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What is rosewood?

April 9, 2012
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‘Rosewood’ is a catchy English tradename for many woods. Some are indeed superior like the ‘makha’ (Afzelia xylocarpa, Fabaceae), some are quite poor like ‘Burmese rosewood’ (Pterocarpus indicus, Fabaceae). The real rosewood, the wood used by the Chinese for their superb red furniture with mother-of-pearl inlays, belongs to the genus Dalbergia. This genus of trees with a dark, rose-scented wood is known from South America (Dalbergia nigra) as well as from southern China and Southeast Asia. A local hero here in Chiang Mai is Dalbergia oliveri. It is called ‘chingchan’ in Central Thai language, but ‘ket dam’ or ‘ket daeng’ in northern Thai langauge. ‘Chingchan rosewood’ would be a good English name to distinguish it from other rosewoods. ‘Burma pallisander’ or ‘Burma tulipwood’ are other tradenames but not very suitable.

This picture was taken at Dokmai Garden yesterday when we had Australian garden tour guests. The young leaves are refreshingly rose-coloured for a few days. Please note the shade which elegantly performed a ballet on the white brick wall. The movements of the shade reminded me of reflections from water. So elegant, so lovely, in nature exploited almost to exhaustion, but you can get seedlings for free from any governmental Thai tree nursery. This generous and clever offer from the intellectual elite of Thailand does not necessarily mean this miracle of life is safe. In spite of the economical risks with monocultures most land owners only plant teak, since they can cash it quickly. The slow growth of a Chingchan does not fit the fast buck-society. The sapling seen here is four years old.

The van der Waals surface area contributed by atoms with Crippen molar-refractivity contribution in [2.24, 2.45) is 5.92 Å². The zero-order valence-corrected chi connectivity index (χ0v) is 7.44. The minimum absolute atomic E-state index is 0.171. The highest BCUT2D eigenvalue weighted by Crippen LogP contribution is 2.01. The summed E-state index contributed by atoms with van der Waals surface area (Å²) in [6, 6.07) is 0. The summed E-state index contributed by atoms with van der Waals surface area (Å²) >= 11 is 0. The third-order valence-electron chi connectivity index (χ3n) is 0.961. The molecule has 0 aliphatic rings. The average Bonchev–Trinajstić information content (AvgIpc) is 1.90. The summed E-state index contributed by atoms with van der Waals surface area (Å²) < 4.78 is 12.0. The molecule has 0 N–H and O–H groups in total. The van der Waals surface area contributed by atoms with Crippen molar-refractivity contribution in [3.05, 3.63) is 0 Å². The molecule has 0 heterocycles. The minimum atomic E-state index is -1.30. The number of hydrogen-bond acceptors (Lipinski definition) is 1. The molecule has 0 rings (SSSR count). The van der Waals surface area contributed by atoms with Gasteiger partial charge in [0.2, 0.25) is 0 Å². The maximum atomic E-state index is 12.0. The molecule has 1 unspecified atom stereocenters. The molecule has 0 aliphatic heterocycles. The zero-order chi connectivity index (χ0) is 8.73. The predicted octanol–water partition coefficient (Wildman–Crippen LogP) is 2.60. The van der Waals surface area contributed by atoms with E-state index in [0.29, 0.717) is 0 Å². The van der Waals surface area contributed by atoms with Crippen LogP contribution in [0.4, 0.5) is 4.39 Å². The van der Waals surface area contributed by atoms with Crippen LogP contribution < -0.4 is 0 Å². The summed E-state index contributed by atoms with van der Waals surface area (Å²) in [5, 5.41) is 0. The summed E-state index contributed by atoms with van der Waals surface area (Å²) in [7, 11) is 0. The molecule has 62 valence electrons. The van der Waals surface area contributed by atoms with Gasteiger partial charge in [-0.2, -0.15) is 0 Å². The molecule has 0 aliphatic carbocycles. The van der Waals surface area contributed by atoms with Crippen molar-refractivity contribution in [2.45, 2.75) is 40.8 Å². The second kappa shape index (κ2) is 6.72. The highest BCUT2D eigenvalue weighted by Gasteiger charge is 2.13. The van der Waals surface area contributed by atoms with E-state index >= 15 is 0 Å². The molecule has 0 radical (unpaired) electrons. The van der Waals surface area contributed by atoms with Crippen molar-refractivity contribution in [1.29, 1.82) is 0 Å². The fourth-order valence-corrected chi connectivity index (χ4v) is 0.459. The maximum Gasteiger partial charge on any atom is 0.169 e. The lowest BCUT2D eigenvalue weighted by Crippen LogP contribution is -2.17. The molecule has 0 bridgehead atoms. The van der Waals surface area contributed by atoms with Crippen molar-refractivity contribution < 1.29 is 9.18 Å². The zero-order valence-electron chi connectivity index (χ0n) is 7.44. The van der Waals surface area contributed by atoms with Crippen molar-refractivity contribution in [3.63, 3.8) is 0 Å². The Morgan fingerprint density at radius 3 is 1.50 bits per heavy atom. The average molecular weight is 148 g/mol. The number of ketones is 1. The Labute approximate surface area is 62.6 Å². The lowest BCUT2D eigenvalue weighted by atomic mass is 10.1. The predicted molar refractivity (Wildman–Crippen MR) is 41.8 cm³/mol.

Dalbergia oliveri flowers. Feb24.2013.72

Update: the first flowers of the sapling shown above emerged on February 24th, 2013.

Text & Photo: Eric Danell

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3 Comments leave one →
  1. David Cooke permalink
    April 9, 2012 1:37 AM

    your enthusiasm is most infectious, I certainly learn about tropical plants faster than I do Thai! Please keep ’em coming.

  2. February 27, 2013 8:15 AM

    I have seen many of these Dalbergias in flower at this time of year in bushland south of Doi Suthep in the past, but have never seen a big tree. But how does one get them to plant? My experience is that the Forest Nurseries stock Phayung (พะยูง) which is D. cochinchinensis, which I am told has a cream flower. This tree was once common but now endangered in North East Thailand, although one still reads reports of illegal logging for its valuable timber, but is not native to the north according to Gardner et al. I have seen references about research on growing Phayung out of its natural range. This bring me to comment on the over-centralised style of management of the Forests bureaucracy and hence promoting non-indigenous trees e.g Pterocarpus indicus, Dipterocarpus alatus. Nurseries buy in seed rather than have local collectors thereby strenghtening their own knowledge of local flora and helping conserve it. Time for a change at the top I suggest.

    • February 27, 2013 8:40 AM

      Thank you Ricky!

      We have Siamese rosewood too (the cream-coloured Dalbergia cochinchinensis) but it blooms at a different time if I recall correctly. I shall go out and have a look.

      Since the loggers came about half a century before the first botanists Kerr and Hosseus, some valuable species might be gone, such as ebonies, maybe D. cochinchinensis?

      Cheers, Eric

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